The Founder’s Survival Guide in the Time of COVID-19
An open letter to founders gearing up for the new economy
Pear wanted to share the e-mail we sent to our portfolio companies this past week with the wider founder community. We hope it is helpful to all of you and that you are staying healthy.
We hope all of you and your loved ones are healthy and stay healthy. Although there is a lot of information (and some mis-information) on the COVID-19 outbreak, we wanted to share some resources and our economic outlook and how you should plan for it.
Elad Gil who is a serial entrepreneur and investor is blogging extensively about COVID-19 here. We think it is one of the best sources of information. In his blog you can find actual data of where every country is with the spread of the virus, resources on how to protect employees and advice for dealing with a downturn. We recommend you read Elad’s blog.
No one can predict with certainty what will happen but experts believe “it will get worse.” It all depends on how quickly we react. You can watch this video for a simple explanation on the math behind the spread (simple enough to watch with your kids). The New York Times has just put out an interactive tool to visualize different scenarios.
What does this all mean for a company?
We are in a new economic environment. Operating in this environment is different than business-as-usual though. This guide lays out some principles that will help you set up your business to weather the coming storm and emerge from it stronger than ever.
1. Keeping employees safe and limiting the spread
- Although most companies have already implemented Work From Home (WFH) policies, it is very likely that WFH will become mandatory for a period of 4–12 weeks. Before mandatory closures, you will likely be required to screen visitors and employees which may in itself prove too complicated. Ask yourself twice if you need to take meetings in person. We are highly recommending to take proactive measures rather than reactive measures. Some more general information on how to limit the spread can be found here.The more we limit live interactions the smaller the chance of spread and the faster things will get back to normal.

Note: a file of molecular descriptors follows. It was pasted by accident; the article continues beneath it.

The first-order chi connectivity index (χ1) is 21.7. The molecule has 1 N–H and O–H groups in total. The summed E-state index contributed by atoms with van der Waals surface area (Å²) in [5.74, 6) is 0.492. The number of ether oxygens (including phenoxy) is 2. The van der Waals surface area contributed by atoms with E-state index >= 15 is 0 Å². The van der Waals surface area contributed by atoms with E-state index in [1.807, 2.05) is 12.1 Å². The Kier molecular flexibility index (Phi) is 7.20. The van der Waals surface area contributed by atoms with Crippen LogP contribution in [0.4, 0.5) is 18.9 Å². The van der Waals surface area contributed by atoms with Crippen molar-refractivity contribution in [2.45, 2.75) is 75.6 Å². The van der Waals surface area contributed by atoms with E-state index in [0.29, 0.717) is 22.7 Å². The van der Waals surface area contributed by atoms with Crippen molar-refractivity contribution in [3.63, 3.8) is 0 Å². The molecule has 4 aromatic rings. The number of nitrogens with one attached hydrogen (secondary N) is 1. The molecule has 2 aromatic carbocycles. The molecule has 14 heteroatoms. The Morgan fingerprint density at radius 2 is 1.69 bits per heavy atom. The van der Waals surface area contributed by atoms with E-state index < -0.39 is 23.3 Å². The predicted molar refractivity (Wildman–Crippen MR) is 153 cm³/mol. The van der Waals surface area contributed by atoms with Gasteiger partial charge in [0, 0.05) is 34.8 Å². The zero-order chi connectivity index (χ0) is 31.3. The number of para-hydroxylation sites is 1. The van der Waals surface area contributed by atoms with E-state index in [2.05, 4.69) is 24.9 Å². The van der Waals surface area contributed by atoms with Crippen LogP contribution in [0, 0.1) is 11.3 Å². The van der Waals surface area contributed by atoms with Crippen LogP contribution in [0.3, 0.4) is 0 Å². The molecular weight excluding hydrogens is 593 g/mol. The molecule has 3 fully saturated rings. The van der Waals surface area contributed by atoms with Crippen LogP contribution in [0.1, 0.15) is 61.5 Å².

- If you have not done so yet, it is a good idea to issue a company policy on this. If you need help issuing a company policy, please take a look at sample policies by tech companies: Coinbase, Stripe, Twitter, and Google. Elad’s blog also has some common-sense advice for employers and employees.
You will likely need to come up to speed in best remote work practices. Here are some useful links:
- Guide to Remote Work from GitLab, an all-remote company with 1,200 employees across 65 countries.
- Zapier has a pretty comprehensive guide to remote work
- If you are holding virtual events, seminars, customer conversations, or conferences, try to go virtual and support our portfolio company Run The World.
- Some official resources: The CDC has put out Guidance for Businesses and Employers to Plan and Respond to Coronavirus Disease. The World Health Organization has detailed information on its website.
2. Managing the downturn - a financial outlook
Most of you have read by now the Sequoia Capital blog on “Corona Virus: The Black Swan of 2020.” Some of you may remember their blog “RIP the good times” from our last downturn in 2008. If you have not read these two documents, please do so!
The new reality: Money into the company will drop
- Sales projections will likely drop. For some of you, in industries like travel or cross-border commerce, it is already clear. For others, it may take a few months to see the impact unless you are in a business that supports WFH, primary needs for consumers, we are expecting that your sales forecast will slow down.
- Fundraising will be much harder. For the last 11 years, we have had a bull market and it has been really easy to raise money. This has changed and we don’t know if it will last 6 months, 12 months, 18 months or longer. So here is the question you should ask yourself: “How will I survive if I cannot raise money in the next 12–18 months?”. Please know this is a real scenario. Last year, we were at record highs in venture capital. In the 2001 downturn venture investments dropped by 80% from 2000 to 2002. In the 2008 downturn, they dropped by almost 30% from 2008 to 2009 (but volume was already much lower than in 2000!). You can see it in the picture below. We do not know the size of the impact today but we do know there will be a negative impact to volume of fundraising.
- Opportunities for M&A will also dwindle. This downturn will affect all of us, big and small. As a result, traditional acquirers will be less open to acquisitions and if they do they will look more carefully at the “cost” you will represent to the acquirer. Of course, if you are profitable, you will be in better shape. Good companies will always get bought and smart acquirers will always be there. However, founders need to still build strong relationships with acquirers and be realistic about valuation expectations. Below is a graph to show how dollars of M&A activity changes with market.